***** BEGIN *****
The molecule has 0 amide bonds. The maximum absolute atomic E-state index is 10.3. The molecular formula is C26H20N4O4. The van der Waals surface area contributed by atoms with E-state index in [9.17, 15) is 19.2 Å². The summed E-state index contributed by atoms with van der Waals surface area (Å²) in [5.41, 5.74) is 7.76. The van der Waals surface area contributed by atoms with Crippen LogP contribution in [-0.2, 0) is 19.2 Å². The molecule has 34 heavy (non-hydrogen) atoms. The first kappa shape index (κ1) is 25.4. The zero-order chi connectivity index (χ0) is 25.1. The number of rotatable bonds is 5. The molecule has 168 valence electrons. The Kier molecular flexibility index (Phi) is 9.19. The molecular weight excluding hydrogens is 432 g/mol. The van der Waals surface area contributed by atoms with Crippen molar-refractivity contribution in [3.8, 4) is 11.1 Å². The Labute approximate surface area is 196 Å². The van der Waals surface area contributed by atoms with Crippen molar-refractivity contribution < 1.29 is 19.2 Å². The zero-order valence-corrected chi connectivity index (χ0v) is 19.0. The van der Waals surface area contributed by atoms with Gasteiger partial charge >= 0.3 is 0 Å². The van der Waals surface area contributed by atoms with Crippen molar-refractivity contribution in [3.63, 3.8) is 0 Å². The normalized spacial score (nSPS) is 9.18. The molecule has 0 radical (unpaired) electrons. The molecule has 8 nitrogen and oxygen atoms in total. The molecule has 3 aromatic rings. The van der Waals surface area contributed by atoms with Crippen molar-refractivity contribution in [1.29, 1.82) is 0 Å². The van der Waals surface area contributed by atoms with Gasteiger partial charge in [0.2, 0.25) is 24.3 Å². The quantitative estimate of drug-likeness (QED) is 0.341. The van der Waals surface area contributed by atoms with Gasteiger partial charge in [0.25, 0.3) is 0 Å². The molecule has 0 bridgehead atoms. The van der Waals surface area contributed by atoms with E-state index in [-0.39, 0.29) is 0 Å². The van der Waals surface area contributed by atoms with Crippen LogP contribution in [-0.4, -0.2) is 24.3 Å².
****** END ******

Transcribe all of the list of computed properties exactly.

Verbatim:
The molecule has 0 amide bonds. The maximum absolute atomic E-state index is 10.3. The molecular formula is C26H20N4O4. The van der Waals surface area contributed by atoms with E-state index in [9.17, 15) is 19.2 Å². The summed E-state index contributed by atoms with van der Waals surface area (Å²) in [5.41, 5.74) is 7.76. The van der Waals surface area contributed by atoms with Crippen LogP contribution in [-0.2, 0) is 19.2 Å². The molecule has 34 heavy (non-hydrogen) atoms. The first kappa shape index (κ1) is 25.4. The zero-order chi connectivity index (χ0) is 25.1. The number of rotatable bonds is 5. The molecule has 168 valence electrons. The Kier molecular flexibility index (Phi) is 9.19. The molecular weight excluding hydrogens is 432 g/mol. The van der Waals surface area contributed by atoms with Crippen molar-refractivity contribution in [3.8, 4) is 11.1 Å². The Labute approximate surface area is 196 Å². The van der Waals surface area contributed by atoms with Crippen molar-refractivity contribution < 1.29 is 19.2 Å². The zero-order valence-corrected chi connectivity index (χ0v) is 19.0. The van der Waals surface area contributed by atoms with Gasteiger partial charge >= 0.3 is 0 Å². The van der Waals surface area contributed by atoms with Crippen molar-refractivity contribution in [3.63, 3.8) is 0 Å². The normalized spacial score (nSPS) is 9.18. The molecule has 0 radical (unpaired) electrons. The molecule has 8 nitrogen and oxygen atoms in total. The molecule has 3 aromatic rings. The van der Waals surface area contributed by atoms with Crippen molar-refractivity contribution in [1.29, 1.82) is 0 Å². The van der Waals surface area contributed by atoms with Gasteiger partial charge in [0.2, 0.25) is 24.3 Å². The quantitative estimate of drug-likeness (QED) is 0.341. The van der Waals surface area contributed by atoms with Gasteiger partial charge in [0.25, 0.3) is 0 Å². The molecule has 0 bridgehead atoms. The van der Waals surface area contributed by atoms with E-state index in [-0.39, 0.29) is 0 Å². The van der Waals surface area contributed by atoms with Crippen LogP contribution in [-0.4, -0.2) is 24.3 Å².